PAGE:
Silence hung heavily in the room. No one seemed to have an immediate answer. It was an important question. If Fen Sloughheart lived, would he be in such a condition that he would simply be confined somewhere under constant medical care? Would that be punishment? Would that kind of outcome be authentic justice for his victims? Angelica and Morris would just as soon the medical professionals leave him be and let him die … in agony. Effete felt almost the same way, though she might be merciful enough to have him injected with something that would simply put him to sleep for good, but she wanted him out of the picture, too. Sage and Lucent were both professionals in the care of people, and somewhat more removed from the evils of Fen Sloughheart, so there hopes and prayers were strictly for justice to prevail. Moxie and Able were confused on the point – unusual for these two very bright, young minds – and though Blue Poorman genuinely wanted full justice, he did feel just a twinge of pity for the man. And Joy?
“You know, I do fully believe he will have to pay,” Joy broke the silence. “Either now or in eternity, and you can throw whatever you want to at me. I am an ordained minister, after all, and I believe what I believe. It may be confusing at times and certainly disconcerting; nevertheless, for all I admittedly don’t understand, I do believe there is God and that this God is not far removed from our pain and suffering, and not unconcerned about fairness and justice, and not impervious to the evil and wickedness of monsters like Fen Sloughheart!” Joy surprised the others with the choler of her reaction. “God will have his day,” she nearly whispered. “God will have his day.”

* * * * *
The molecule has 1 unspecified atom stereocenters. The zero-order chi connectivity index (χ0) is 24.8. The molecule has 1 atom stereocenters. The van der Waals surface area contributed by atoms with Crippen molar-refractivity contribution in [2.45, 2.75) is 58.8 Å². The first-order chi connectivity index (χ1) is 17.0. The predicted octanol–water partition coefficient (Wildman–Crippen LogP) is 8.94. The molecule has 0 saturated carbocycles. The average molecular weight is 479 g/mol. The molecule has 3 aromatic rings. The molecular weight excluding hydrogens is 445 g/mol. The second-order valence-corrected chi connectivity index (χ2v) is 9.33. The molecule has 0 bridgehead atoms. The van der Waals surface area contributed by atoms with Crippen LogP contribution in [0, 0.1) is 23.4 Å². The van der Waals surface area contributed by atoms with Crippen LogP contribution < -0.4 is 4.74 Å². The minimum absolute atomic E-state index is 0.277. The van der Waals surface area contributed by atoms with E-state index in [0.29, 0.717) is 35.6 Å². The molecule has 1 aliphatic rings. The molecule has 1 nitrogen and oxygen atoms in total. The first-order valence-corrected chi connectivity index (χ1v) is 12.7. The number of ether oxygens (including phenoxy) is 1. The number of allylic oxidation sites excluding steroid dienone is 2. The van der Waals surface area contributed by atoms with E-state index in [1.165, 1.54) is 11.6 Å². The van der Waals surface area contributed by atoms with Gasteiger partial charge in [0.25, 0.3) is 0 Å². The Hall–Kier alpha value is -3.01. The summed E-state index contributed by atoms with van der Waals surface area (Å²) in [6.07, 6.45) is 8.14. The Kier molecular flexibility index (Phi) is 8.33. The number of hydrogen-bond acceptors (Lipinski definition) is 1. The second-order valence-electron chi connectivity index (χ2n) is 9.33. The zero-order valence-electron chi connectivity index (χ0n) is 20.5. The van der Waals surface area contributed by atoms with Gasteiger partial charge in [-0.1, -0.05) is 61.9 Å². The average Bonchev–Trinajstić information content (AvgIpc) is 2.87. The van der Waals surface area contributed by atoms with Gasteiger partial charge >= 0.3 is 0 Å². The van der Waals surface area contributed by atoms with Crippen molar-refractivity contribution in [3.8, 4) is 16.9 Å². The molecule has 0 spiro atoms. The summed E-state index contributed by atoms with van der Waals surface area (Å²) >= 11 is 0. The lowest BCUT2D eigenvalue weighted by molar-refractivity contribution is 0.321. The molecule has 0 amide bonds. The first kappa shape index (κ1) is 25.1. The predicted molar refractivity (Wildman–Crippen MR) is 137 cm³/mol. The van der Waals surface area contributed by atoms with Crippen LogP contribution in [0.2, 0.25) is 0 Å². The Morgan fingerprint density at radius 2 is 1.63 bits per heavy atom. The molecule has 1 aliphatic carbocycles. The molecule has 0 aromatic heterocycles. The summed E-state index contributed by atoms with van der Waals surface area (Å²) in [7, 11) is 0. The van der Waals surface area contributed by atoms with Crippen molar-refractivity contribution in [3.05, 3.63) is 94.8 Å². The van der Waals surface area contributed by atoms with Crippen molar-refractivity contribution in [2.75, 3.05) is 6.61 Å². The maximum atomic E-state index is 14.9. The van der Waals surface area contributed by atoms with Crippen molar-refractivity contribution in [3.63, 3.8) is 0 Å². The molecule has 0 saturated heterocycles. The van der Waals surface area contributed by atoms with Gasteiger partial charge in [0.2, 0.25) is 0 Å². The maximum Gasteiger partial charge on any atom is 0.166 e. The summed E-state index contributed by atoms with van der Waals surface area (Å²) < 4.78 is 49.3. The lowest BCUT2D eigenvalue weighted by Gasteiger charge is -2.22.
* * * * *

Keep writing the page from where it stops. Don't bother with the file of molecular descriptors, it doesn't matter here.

Angelica couldn’t help it. Looking at Joy in that moment, she had to raise a hand to her mouth to stifle a laugh. There was the great Reverend Joy Brighterday with naked feet on the sofa, one leg straight up with the other down to form a 90 degree angle; she was decked out in baggy, black night pants, an extra-large V-neck that came down to her sternum, with no bra because of the discomfort it caused. No make-up covered her regal face, and her wavy, dark hair was, oddly enough, attractively unkempt, but like she had just gotten out of bed … which she had!
“Well, I’m sure glad to know you’ve got some real fire in your belly!” Angelica risked an appraisal. “Makes me feel good!” She winked at Joy. “I think I’ll nickname you the Dragon Sage.” Morris just chortled and shook his head at his mother’s penchant for fantasy.
“And methinks she needs some more coffee in her belly, too!” Effete added without hesitation, “or the dragon’s gonna start breathing fire and we’ll all be crisp toast!”
“I’m on it,” Lucent said, marching over to the side table where she retrieved Joy’s empty mug.
Joy looked taken aback somewhat, but everyone else just chuckled. They loved her and she knew it. Very likely, she also knew she hadn’t had quite enough coffee in order to make good conversation. Joy took it in stride, then, and laughed. “O.k. you guys, remember, I’m still a patient in recovery. You’ve got to treat me nicely.”